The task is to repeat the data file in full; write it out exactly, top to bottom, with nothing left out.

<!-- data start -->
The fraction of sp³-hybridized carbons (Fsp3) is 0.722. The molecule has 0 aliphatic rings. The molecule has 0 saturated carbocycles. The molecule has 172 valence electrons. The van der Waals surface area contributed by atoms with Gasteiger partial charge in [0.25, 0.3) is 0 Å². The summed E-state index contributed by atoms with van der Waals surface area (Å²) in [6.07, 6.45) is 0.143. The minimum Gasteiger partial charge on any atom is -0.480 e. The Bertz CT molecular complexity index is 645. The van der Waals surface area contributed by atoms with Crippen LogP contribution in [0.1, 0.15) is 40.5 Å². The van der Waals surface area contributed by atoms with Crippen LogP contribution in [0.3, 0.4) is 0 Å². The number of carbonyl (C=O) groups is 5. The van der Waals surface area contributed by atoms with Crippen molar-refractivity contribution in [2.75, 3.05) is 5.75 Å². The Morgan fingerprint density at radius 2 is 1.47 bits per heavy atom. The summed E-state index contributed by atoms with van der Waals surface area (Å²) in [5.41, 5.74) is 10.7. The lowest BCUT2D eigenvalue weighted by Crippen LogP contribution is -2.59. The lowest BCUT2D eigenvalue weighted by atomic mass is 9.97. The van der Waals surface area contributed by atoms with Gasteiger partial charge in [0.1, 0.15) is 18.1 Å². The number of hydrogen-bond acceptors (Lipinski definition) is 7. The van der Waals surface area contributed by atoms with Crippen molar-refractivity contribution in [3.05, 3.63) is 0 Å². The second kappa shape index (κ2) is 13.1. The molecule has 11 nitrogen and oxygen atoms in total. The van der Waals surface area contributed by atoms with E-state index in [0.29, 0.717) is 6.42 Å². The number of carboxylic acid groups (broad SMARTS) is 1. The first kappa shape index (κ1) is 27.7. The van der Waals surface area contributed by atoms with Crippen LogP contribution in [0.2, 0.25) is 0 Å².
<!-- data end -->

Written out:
The fraction of sp³-hybridized carbons (Fsp3) is 0.722. The molecule has 0 aliphatic rings. The molecule has 0 saturated carbocycles. The molecule has 172 valence electrons. The van der Waals surface area contributed by atoms with Gasteiger partial charge in [0.25, 0.3) is 0 Å². The summed E-state index contributed by atoms with van der Waals surface area (Å²) in [6.07, 6.45) is 0.143. The minimum Gasteiger partial charge on any atom is -0.480 e. The Bertz CT molecular complexity index is 645. The van der Waals surface area contributed by atoms with Crippen LogP contribution in [0.1, 0.15) is 40.5 Å². The van der Waals surface area contributed by atoms with Crippen LogP contribution in [0.3, 0.4) is 0 Å². The number of carbonyl (C=O) groups is 5. The van der Waals surface area contributed by atoms with Crippen molar-refractivity contribution in [2.75, 3.05) is 5.75 Å². The Morgan fingerprint density at radius 2 is 1.47 bits per heavy atom. The summed E-state index contributed by atoms with van der Waals surface area (Å²) in [5.41, 5.74) is 10.7. The lowest BCUT2D eigenvalue weighted by Crippen LogP contribution is -2.59. The lowest BCUT2D eigenvalue weighted by atomic mass is 9.97. The van der Waals surface area contributed by atoms with Gasteiger partial charge in [0.1, 0.15) is 18.1 Å². The number of hydrogen-bond acceptors (Lipinski definition) is 7. The van der Waals surface area contributed by atoms with Crippen molar-refractivity contribution in [3.05, 3.63) is 0 Å². The second kappa shape index (κ2) is 13.1. The molecule has 11 nitrogen and oxygen atoms in total. The van der Waals surface area contributed by atoms with E-state index in [0.29, 0.717) is 6.42 Å². The number of carboxylic acid groups (broad SMARTS) is 1. The first kappa shape index (κ1) is 27.7. The van der Waals surface area contributed by atoms with Crippen LogP contribution in [0.2, 0.25) is 0 Å².